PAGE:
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Workplace bullying can have serious, long-term harmful effects both on the person being targeted and on the veterinary hospital itself. According to Melissa Supernor, LVT, CVT, VTS, CFE, CCFP, founder and president of Educational Advocates for the Veterinary Team in Shrewsbury, Massachusetts, no one should have to feel anxiety or fear about going to work because of how another team member makes them feel. In her lecture at Fetch dvm360® virtual conference, Supernor explained what workplace bullying is, who is targeted, and how to move forward if you are a target or a manager.
What is bullying?
Workplace bullying is defined as repeated mistreatment of an individual. “It’s a true form of abusive conduct,” Supernor said. Bullying can be verbal, physical, or social and can occur in many forms:
- Name calling
- Teasing or making inappropriate/offensive jokes or comments
- Physical abuse or threats of harm
- Excluding or socially isolating someone
- Withholding necessary information or purposely giving incorrect information
- Deliberately impeding someone’s work by constantly changing work guidelines or establishing impossible deadlines that set the employee up to fail
- Pestering, spying, or stalking
- Assigning an unreasonable workload
- Underwork or overwork (too many or too few hours)
- Cyberbullying, such as mean texts or emails, rumors sent by email or posted on social media, embarrassing photos, videos, websites, or fake profiles (for individuals or practices)
Workplace mobbing is a form of bullying that is described as ganging up on the target. This form of emotional abuse is often considered a “cancer,” Supernor said, that spreads throughout the workplace via gossip, rumors, and unfounded accusations. This type of abuse is often perpetrated by a leader in the practice and often leads to reduced quality of client care.
Bullying certainly looks and feels like harassment, Supernor said, but there is “a very fine line” between the two. Harassment is illegal and occurs when a person from a protected status group (eg, gender, race, ethnicity, and disability) is bullied by someone not in that protected status group. Illegal discriminatory harassment occurs in only about 20% of bullying cases. “That means 80% of bullying is completely legal,” she said.
Bullying by the numbers
According to the Workplace Bullying Institute:
- 37% of American adults are affected by bullying.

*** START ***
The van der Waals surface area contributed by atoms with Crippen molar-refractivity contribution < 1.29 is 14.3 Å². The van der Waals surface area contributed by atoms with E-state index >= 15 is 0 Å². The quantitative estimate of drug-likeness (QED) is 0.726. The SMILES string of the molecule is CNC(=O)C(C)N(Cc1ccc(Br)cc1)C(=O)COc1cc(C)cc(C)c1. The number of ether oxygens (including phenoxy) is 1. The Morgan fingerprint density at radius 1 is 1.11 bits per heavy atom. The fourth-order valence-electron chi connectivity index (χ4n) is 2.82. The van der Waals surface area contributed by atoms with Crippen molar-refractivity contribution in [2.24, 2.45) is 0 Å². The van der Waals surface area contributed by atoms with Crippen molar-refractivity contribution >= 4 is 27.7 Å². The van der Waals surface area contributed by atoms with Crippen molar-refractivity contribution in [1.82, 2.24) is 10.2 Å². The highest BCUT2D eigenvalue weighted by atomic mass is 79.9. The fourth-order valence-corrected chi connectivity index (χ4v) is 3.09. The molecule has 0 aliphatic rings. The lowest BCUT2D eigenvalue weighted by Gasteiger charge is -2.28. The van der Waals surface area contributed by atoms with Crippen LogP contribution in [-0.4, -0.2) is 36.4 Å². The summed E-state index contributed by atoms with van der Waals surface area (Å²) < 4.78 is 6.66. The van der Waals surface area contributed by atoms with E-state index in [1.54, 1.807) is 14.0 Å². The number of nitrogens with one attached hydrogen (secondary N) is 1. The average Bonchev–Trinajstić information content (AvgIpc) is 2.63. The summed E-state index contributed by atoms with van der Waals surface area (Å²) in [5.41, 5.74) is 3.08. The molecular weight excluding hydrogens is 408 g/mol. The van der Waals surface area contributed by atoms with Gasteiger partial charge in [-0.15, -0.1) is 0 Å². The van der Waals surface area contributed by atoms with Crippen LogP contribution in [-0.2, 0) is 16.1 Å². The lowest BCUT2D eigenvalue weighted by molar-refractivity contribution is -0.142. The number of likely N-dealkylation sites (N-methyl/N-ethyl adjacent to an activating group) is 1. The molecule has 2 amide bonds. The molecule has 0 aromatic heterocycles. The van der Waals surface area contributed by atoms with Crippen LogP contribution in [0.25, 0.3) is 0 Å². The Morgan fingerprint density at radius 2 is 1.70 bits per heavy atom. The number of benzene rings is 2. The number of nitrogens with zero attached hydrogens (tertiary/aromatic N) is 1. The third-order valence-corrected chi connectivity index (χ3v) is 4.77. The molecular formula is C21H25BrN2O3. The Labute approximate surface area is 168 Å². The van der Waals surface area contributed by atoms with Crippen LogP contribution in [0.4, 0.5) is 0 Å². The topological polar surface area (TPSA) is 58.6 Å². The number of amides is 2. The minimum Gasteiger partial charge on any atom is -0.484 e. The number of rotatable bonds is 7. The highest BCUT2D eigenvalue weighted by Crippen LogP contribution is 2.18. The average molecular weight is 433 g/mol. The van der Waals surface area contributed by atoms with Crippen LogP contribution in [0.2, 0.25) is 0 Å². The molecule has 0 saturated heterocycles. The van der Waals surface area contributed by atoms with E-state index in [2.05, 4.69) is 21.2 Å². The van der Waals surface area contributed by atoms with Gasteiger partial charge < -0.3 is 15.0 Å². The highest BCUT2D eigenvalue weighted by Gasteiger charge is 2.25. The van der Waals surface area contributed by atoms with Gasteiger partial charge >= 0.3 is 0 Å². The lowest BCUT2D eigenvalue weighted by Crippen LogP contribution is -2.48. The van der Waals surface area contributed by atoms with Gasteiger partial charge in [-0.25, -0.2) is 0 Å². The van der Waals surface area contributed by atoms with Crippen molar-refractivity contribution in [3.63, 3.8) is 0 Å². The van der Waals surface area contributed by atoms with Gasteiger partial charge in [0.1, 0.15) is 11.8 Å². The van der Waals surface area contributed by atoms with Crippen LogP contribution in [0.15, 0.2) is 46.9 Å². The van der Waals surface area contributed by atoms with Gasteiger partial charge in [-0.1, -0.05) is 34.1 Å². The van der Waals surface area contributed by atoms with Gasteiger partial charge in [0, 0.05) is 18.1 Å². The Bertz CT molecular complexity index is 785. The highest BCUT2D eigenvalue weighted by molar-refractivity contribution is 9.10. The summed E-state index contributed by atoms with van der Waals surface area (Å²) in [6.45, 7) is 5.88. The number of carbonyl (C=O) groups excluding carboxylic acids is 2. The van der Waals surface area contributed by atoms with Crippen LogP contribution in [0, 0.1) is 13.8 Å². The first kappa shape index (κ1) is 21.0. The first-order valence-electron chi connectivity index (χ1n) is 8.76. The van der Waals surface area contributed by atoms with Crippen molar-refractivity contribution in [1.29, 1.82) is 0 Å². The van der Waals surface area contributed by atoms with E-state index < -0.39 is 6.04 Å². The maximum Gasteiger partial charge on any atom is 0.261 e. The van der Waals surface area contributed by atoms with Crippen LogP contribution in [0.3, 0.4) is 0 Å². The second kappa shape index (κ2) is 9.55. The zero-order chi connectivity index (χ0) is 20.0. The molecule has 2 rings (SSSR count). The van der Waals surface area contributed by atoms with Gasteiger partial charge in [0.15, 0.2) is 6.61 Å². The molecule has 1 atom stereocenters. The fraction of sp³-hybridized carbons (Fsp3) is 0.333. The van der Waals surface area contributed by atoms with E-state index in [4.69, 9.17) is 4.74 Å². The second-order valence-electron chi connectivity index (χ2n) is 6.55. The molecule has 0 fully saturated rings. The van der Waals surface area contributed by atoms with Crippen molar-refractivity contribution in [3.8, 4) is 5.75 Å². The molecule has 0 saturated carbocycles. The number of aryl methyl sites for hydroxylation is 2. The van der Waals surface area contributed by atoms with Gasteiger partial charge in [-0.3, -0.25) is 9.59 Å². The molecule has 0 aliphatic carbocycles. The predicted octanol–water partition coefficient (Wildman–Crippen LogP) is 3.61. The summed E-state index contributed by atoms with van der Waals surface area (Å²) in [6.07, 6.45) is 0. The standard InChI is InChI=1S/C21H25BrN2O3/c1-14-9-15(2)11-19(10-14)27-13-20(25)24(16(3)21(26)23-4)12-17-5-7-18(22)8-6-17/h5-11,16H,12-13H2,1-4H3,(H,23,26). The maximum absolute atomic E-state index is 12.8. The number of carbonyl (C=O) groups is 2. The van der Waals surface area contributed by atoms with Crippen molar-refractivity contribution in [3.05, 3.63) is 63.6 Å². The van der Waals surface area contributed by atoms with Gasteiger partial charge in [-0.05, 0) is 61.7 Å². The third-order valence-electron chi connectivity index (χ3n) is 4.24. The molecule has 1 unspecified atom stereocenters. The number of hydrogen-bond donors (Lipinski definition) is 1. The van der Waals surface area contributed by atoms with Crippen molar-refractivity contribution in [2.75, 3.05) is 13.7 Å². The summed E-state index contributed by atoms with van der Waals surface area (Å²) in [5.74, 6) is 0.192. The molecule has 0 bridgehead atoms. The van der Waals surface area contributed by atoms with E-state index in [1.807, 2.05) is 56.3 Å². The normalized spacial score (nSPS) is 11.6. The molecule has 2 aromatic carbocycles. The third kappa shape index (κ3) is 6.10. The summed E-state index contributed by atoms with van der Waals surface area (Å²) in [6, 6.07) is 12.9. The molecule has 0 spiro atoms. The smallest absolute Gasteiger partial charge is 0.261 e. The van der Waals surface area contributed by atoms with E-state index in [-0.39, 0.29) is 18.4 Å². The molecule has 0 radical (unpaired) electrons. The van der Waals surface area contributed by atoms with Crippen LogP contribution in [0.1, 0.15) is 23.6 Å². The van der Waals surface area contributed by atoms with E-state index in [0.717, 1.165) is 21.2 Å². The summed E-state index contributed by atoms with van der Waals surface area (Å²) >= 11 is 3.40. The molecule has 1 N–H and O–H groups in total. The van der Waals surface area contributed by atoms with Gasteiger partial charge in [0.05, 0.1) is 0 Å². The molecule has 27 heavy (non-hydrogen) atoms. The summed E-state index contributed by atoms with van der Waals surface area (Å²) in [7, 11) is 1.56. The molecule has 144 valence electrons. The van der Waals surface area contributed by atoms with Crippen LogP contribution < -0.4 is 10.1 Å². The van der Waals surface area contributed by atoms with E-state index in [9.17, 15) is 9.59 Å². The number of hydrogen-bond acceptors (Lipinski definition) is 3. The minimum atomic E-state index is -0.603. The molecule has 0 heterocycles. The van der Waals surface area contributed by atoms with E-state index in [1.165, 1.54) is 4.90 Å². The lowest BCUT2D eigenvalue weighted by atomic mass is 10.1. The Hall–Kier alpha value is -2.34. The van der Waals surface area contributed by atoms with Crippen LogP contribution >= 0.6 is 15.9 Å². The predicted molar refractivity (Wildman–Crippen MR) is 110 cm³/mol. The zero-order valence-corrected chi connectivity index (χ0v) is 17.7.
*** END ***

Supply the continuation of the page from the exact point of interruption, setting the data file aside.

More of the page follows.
- More than 40% of employees have experienced bullying firsthand.
- Bullies are managers in 61% of cases, peers in 33%, and 6% are employee-to-manager bullies.
- 70% of bullies are men.
- 68% of bullying is same-gender harassment.
Who is targeted?
According to Supernor, a target is someone whom the bully considers a threat. “It really is the perception of the bully—and it’s only in the bully’s head—that you are a threat,” she said. The target is not doing anything threatening or wrong, she explained, but because they are skilled, intelligent, ethical, honest, and well liked in the practice, the bully feels that they may take something away from them and somehow damage their own career path.
Being a target of bullying can have serious detrimental effects:
- Lowered self-esteem
- Increased sense of vulnerability
- Physical symptoms (inability to sleep, loss of appetite, etc)
- Inability to concentrate at work
- Family tension and stress
- Panic or anxiety about going to work
- Low morale or productivity
Likewise, bullying can undermine the success of the hospital itself:
- Increased absenteeism
- Increased turnover
- Higher stress levels
- Decreased productivity and motivation
- Increased risk for accidents
- Increased costs for employee assistance programs, recruitment, etc
- Decreased morale
- Reduced client confidence
- Poorer customer service
If you are a target, Supernor wants you to take away these 2 key points: You are not alone, and you did nothing wrong. “You are probably not the only one in your company, in your practice or hospital, or in the profession that is being bullied,” said Supernor. “You did not cause this.”
How management can help
For a variety of reasons related to the manager and the bully, veterinary hospitals may find it challenging to stop bullying behavior. But there are some things managers can do, starting with not ignoring the problem.
The first step is education. “Train everybody, from management all the way down, on what that means to have a bully in your practice,” said Supernor. Educate the team about what a bully is, what harm bullies can cause, and that bullying will not be tolerated. It is very important to have a written workplace policy in place that outlines what will happen in cases of bullying.
Managers must try to work out the problem before it escalates. “Deal with it at the start,” she said, “before it gets out of control.” Treat all complaints seriously and mediate in the best way you can via an impartial third party. This can help prevent anyone from taking sides and limits the potential of making the situation worse if it is not handled correctly by management.
Finally, Supernor recommended the American Veterinary Medical Association and Workplace Bullying Institute as excellent resources for those who are being bullied and for managers trying to put a stop to it.